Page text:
To dispense with the obvious, Donald Trump’s recently aired commentary about his extra-marital escapades are ill befitting of any serious public figure, much less a prospective President of the United States. But at a time when the moral temperatures of most of the media have tipped boiling point, clear-thinking about Trump’s Democratic rival Hillary Clinton has been in short supply. Indeed, with the most powerful elected office in the world hanging in the balance, the question we really ought to be asking is whether words Trump actions.
In any political contest, the history of each candidate should rightly be the subject of hardheaded scrutiny. Character matters, and Trump’s record of vulgarity towards women lays bare disturbing insights into both his values and judgement.
But if a secretly recorded tape from eleven years ago and a litany of uncouth remarks since is enough to render The Donald unfit for high office, then Hillary Clinton’s lifetime of moral misdeeds must surely come close.
From a slew of affairs during his time as Arkansas’ Attorney General to pioneering new uses for cigars while scuttling about the Oval Office in his underpants, Bill Clinton’s record as a philandering lothario is well documented. The popular narrative of Hillary’s role is that in spite of these affairs, she’s displayed remarkable strength of character by standing by her husband in the face of worldwide humiliation. But less remarked on is Hillary’s habit of privately threatening and publicly shaming her husband’s conquests.
In 1992, Hillary denounced Gennifer Flowers, a woman who claimed to have had an affair with Bill as ‘some failed cabaret singer who doesn’t even have much of a resume to fall back on’ and ‘trailer trash’ on national television. Years later she labelled Monica Lewinsky a ‘narcissistic loony toon’ and told senior White House staff that ‘we have to destroy her story.’ Former Clinton aide George Stephanopoulos says Hillary called these incidents ‘bimbo eruptions’ and that her standard approach involved discrediting jilted lovers through slander and intimidation. While Bill would later admit to both affairs, no apology from Hillary was forthcoming.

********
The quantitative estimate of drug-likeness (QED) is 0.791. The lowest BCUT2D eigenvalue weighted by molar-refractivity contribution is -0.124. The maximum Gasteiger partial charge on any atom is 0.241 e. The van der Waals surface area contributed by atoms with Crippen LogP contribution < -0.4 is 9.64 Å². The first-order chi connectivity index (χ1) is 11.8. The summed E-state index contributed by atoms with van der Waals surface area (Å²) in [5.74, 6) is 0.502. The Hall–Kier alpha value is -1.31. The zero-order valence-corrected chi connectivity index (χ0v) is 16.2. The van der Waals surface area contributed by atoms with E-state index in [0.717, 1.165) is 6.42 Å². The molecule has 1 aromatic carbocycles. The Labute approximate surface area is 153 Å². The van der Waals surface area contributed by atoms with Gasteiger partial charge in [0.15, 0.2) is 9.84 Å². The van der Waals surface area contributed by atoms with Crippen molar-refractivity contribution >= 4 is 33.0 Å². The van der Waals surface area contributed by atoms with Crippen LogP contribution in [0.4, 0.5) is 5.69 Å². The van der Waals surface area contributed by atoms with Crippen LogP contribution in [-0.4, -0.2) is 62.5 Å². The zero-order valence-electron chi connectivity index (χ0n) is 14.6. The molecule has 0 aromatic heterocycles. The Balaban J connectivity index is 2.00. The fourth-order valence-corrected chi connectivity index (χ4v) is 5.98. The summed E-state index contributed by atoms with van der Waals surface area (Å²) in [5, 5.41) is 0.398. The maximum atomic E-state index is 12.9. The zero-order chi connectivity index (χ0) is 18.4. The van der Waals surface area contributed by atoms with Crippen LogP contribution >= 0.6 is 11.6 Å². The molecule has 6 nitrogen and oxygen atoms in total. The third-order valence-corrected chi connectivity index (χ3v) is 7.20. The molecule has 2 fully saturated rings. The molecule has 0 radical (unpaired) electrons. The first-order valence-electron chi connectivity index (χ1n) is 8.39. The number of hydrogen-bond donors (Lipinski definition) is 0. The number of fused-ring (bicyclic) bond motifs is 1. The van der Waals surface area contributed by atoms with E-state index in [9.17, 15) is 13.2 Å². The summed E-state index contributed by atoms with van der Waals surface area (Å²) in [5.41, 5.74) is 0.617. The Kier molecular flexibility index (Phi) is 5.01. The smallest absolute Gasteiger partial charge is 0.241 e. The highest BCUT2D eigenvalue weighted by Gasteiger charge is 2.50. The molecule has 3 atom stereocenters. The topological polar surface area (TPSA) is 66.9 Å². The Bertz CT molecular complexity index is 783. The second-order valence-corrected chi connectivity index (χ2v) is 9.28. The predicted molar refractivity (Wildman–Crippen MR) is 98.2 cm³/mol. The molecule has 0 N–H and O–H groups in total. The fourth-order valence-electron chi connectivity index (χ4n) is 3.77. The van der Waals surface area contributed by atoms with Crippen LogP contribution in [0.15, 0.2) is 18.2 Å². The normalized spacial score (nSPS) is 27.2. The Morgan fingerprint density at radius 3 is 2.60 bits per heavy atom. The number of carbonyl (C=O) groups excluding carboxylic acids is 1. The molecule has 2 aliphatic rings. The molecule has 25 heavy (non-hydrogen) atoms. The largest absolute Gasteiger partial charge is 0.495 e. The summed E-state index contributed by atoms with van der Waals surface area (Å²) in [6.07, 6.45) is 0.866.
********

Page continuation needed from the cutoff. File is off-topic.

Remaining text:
Another woman, Juanita Broaddrick, has maintained for years after Bill raped her Hillary threatened her to keep her quiet. A few years later a former civil servant Paula Jones made a similar allegation and settled with the Clintons out of court for the princely sum of $850,000. Of course, these allegations haven’t been proven in a court of law. Yet as the late Christopher Hitchens observed, the former President’s refusals to deny allegations of rape by three women alongside his notorious womanising paints a disconcerting picture to say the very least.
Hillary also lied repeatedly about her leading role in fabricating a financial management scandal in the White House travel office justify firing its longstanding staff and replacing them with Clinton allies. Years after staff were cleared of wrongdoing and reinstated; memos surfaced revealing that Hillary had been the one who ordered White House staffers to concoct the faux scandal to repay favours from a hard-fought election campaign.
Although the list could go much longer, another standout is a tape of Hillary laughing about an alleged rapist she had defended in court who she believed to be guilty walking free despite passing a lie detector test.